No doubt many folks have used HR monitors to assist their training and many no doubt have been very successful doing so. But IME the data they provide can be very misleading and ultimately somewhat redundant to RPE. So yeah your heart is beating faster or slower today for a similar effort but does that mean back off if you feel good or perhaps slow down if you feel bad? If you tune into your body and develop pacing skills you'll know what to do in those situations regardless of what the HR meter says. And tracking HR over time doesn't really tell you anything about fitness or progress. Sure matching that HR to time up a local climb or typical rolling speeds might, but the time up the climb or numbers on your speedometer already tell you when you're getting faster.

So I personally wouldn't recommend buying a HR monitor. If you have the budget I might suggest a power meter but it depends on how much you're willing to invest in learning how it can help you and how much structured training you intend to do. At least the PM gives you absolute measurements on progress (if you can sustain more power for durations of interest you're getting fitter in a measurable way not subject to the wind direction or the terrain or the road conditions as simply measuring speed often is). But from your description above it doesn't sound like you're in the market for a PM in which case I'd go with a standard cycling computer and RPE.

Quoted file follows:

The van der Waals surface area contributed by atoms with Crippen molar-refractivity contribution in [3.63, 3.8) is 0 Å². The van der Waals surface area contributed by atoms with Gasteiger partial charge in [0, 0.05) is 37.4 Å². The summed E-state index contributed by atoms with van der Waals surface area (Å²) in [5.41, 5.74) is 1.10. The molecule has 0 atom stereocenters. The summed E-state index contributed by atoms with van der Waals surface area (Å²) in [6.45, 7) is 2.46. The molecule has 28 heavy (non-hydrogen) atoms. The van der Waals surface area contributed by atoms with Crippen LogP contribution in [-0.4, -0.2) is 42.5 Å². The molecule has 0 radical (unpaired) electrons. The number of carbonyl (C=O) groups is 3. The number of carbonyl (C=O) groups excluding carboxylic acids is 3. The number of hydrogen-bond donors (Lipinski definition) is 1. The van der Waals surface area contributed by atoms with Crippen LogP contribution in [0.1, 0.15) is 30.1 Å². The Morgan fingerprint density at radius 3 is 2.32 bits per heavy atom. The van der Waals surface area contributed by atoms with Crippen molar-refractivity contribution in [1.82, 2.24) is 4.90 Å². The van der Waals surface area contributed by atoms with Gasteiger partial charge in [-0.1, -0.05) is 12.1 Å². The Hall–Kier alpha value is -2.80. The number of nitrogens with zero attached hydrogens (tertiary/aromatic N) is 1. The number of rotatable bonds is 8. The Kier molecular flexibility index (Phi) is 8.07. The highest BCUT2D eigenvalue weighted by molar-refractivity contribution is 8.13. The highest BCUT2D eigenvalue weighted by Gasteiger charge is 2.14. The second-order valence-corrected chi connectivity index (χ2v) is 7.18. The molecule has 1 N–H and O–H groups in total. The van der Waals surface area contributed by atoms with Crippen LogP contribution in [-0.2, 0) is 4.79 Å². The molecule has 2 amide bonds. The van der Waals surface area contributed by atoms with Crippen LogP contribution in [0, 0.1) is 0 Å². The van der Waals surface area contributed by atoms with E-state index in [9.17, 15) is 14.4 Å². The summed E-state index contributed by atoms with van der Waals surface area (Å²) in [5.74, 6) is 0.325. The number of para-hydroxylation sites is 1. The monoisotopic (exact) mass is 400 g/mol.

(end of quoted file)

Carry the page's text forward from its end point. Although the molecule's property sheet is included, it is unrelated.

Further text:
I think that most experienced riders will agree that power is the gold standard training tool, but the power realm has a steep cost of entry.